Sri Lanka warned Asia-Pacific nations against the possibility of developed countries adopting further protectionist measures as they are confronted with the problem of slow and sluggish economic growth.
Dr. Sarath Amunugama, Sri Lanka's Senior Minister for International Monetary Co-operation was addressing over 50 nations from this region at the launch of the Asia-Pacific Trade and Investment Report for 2011 prepared by the Bangkok-based ESCAP, the largest regional arm of the United Nations system.
Dr Amunugama, the current chairman of the ESCAP Commission having been unanimously elected to the position in May this year and who was a principal speaker at the launch of this report produced by the Trade and Investment Division of ESCAP headed by Dr. Ravi Ratnayake, reiterated that the global economic downturn has had a serious impact on the economies of the developed countries.
He said this global phenomenon had compelled the developed countries to look inward to enhance domestic production and consumption.
Dr. Amunugama said that looking at vital employment figures in the developed world, especially with elections looming in some countries, one notices a worrying pattern of developed-country economies’ unable to significantly stimulate growth. This in turn could lead to calls for protectionism from within their societies and from policy makers to safeguard jobs and promote the consumption of local manufactures and produce.
He told the developing nations gathered in Bangkok that in the light of the current problems facing the developed economies, the Asia-Pacific region would need to change their strategies to keep their own economies growing.
New markets need to be found within our own populations and among the huge populations residing in the region. He plugged the idea of trade agreements between and among nations which will enhance greater sub-regional and regional trade.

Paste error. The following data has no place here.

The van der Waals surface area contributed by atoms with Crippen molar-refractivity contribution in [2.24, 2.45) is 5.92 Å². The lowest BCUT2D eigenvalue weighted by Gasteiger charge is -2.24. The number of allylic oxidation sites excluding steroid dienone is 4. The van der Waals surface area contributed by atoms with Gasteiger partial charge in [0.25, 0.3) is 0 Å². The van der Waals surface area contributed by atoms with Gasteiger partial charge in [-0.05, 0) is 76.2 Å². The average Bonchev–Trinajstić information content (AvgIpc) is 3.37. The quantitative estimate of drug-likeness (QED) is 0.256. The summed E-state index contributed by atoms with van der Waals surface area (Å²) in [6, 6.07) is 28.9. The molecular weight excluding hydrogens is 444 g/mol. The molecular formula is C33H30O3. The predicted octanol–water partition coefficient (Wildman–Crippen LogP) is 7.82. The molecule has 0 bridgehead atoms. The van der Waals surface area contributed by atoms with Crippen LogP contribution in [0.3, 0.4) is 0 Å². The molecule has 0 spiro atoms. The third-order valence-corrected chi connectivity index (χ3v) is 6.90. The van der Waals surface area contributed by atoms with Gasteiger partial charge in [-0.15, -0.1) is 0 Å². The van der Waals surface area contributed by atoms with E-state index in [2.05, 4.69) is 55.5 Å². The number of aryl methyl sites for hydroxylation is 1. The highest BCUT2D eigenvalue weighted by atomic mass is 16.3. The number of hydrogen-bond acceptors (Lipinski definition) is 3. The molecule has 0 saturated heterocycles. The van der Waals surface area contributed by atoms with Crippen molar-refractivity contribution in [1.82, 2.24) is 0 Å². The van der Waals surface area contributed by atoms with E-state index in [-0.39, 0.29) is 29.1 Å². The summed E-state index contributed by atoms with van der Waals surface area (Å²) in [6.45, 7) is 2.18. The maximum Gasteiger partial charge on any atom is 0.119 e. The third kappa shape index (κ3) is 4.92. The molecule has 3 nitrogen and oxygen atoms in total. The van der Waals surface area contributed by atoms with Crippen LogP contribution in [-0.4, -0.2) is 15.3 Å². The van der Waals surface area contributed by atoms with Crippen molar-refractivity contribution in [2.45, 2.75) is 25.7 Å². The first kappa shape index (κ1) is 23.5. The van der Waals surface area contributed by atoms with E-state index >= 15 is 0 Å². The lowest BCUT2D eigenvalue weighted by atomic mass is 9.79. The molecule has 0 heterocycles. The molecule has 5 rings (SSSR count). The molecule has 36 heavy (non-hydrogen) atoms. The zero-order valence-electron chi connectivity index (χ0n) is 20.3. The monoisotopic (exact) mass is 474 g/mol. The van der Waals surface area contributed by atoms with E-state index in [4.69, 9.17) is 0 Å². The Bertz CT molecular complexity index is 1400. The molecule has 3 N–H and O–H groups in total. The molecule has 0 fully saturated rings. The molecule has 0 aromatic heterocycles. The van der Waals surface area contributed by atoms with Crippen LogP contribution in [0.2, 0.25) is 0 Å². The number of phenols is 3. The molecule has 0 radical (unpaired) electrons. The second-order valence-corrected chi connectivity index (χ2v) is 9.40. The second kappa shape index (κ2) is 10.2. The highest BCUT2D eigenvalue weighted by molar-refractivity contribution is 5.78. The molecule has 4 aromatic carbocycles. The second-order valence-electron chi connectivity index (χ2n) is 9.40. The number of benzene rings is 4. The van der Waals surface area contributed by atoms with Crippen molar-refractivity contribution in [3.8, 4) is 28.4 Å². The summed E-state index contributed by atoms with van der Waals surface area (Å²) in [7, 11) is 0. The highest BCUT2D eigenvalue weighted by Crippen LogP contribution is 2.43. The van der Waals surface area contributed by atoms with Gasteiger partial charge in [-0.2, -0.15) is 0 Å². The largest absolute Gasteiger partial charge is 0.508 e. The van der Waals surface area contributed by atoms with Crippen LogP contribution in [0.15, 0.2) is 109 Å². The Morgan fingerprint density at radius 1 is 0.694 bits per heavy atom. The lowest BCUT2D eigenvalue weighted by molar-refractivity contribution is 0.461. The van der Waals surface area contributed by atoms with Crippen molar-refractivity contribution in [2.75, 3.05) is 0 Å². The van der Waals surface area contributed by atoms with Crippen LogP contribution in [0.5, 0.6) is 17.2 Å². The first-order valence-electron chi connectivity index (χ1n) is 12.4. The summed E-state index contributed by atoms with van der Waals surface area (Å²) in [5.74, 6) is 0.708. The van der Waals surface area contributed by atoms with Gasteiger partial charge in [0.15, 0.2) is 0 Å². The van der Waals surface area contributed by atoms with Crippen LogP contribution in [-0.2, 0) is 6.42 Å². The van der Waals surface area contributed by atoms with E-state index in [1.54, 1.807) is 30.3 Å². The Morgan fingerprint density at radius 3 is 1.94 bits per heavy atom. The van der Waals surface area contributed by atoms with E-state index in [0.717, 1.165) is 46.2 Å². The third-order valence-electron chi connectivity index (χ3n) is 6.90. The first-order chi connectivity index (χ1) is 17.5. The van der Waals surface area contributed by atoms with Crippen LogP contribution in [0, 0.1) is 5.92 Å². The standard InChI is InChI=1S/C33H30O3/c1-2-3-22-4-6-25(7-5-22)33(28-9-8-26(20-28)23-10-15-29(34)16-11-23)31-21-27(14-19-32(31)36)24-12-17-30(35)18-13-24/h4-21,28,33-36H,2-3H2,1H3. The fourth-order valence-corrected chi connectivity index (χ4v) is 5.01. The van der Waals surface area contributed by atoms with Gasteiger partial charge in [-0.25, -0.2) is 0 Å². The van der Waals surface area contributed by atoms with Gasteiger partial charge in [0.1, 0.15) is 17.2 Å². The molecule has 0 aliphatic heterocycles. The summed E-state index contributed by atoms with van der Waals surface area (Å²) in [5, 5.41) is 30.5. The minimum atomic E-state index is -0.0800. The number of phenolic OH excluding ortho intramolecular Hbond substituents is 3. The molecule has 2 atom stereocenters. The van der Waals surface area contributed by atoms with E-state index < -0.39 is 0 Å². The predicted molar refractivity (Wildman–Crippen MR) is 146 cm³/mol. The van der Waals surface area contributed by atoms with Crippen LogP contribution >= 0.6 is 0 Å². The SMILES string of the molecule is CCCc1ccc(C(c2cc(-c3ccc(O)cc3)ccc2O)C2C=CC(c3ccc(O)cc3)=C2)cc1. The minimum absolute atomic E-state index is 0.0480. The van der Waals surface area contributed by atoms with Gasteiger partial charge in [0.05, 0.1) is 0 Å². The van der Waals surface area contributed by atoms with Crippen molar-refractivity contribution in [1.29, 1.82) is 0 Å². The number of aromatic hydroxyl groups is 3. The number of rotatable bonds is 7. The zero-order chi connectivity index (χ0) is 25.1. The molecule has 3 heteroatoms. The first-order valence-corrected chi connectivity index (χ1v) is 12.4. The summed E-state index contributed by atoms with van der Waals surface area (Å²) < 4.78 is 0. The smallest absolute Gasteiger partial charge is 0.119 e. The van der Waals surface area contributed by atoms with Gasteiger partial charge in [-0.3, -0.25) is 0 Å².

Speaking earlier in the week at the opening of the Asia-Pacific Business Forum, Dr. Amunugama pointed to the urgent need to identify the comparative advantages enjoyed by the developing nations and make use of those advantages to the benefit of the developing world.
He said that comparative advantage does not only denote cheap labour for agriculture and manfactured goods that has attracted investment to the Asia-Pacific region.
It also means adaptability, the growth of science and technology, infrastructure such as roads, railways and shipping to move locally-produced goods to global markets, procurement of raw materials and connectivity. He pointed out that leading economies of Asia have succeeded in providing such "packages."
But there are other significant factors that provide such comparative advantages. One such factor now emerging is the demographic pattern of many countries. He said that population growth in developed countries is ranged between zero population growth or less than one percent growth annually.
It means that the trained industrial workforce of developed countries will be eroded with an ageing society bringing in its wake health, social and political problems. The currently emerging problems of the United States and Japan, for example, stem from this and are likely to worsen in the future.
While many developing countries too will face this demographic phenomenon eventually, they have a short-term advantage in that this "demographic window" will be open to them for about another two decades.
Dr. Amunugama urged the developing economies to prepare themselves to seize this advantage.
He thanked Under Secretary-General of the UN and Executive Secretary of ESCAP Dr. Noeleen Heyzer and her staff at the Trade and Investment Division for producing a valuable report that provided many insights to the situation in the region.